Jack London’s two most beloved tales of survival in Alaska were inspired by his experiences in the Yukon during the Klondike Gold Rush. Both novels grippingly dramatize the harshness of the natural world and what lies beneath the thin veneer of human civilization.
The canine hero of The Call of the Wild is Buck, a pampered pet in California who is stolen and forced to be a sled dog in the Alaskan wilderness. There he suffers from the brutal extremes of nature and equally brutal treatment by a series of masters, until he learns to heed his long-buried instincts and turn his back on civilization. White Fang charts the reverse journey, as a fierce wolf-dog hybrid born in the wild is eventually tamed. White Fang is adopted as a cub by a band of Indians, but when their dogs reject him he grows up violent, defensive, and dangerous. Traded to a man who stages fights, he is forced to face dogs, wolves, and lynxes in gruesome battles to the death, until he is rescued by a gold miner who sets out to earn his trust.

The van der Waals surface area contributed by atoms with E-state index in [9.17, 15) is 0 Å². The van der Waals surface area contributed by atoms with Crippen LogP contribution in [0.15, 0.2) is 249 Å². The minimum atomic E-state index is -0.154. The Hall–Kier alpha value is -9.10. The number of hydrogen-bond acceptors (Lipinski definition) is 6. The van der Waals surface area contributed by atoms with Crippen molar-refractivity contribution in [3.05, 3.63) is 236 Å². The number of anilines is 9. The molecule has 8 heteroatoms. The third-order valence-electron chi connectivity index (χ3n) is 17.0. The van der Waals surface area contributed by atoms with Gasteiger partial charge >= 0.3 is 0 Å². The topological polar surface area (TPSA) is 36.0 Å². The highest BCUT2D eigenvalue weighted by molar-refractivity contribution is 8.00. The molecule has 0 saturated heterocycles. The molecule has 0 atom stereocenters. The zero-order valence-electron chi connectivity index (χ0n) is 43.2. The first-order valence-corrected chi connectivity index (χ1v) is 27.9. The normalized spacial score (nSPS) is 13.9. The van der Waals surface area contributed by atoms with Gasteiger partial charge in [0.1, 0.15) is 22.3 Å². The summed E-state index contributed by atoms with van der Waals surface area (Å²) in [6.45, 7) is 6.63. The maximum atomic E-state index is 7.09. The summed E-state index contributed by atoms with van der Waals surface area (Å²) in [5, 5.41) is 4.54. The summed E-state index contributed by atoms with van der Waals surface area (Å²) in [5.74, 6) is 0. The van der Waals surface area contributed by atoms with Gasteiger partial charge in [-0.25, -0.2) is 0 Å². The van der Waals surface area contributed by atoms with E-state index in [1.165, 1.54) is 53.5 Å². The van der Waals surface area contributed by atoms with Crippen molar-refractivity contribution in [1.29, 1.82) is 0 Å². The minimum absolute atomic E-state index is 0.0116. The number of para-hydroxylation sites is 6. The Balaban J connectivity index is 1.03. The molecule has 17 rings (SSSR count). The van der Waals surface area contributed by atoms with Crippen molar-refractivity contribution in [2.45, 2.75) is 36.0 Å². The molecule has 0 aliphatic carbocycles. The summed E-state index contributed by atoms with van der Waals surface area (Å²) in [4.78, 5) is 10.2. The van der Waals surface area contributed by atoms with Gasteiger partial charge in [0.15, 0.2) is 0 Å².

Jack London (1876–1916) was born John Chaney in Pennsylvania, USA. In 1896 he was caught up in the gold rush to the Klondike River in northwest Canada, which became the inspiration for The Call of the Wild (1903) and White Fang (1906). London is… More about Jack London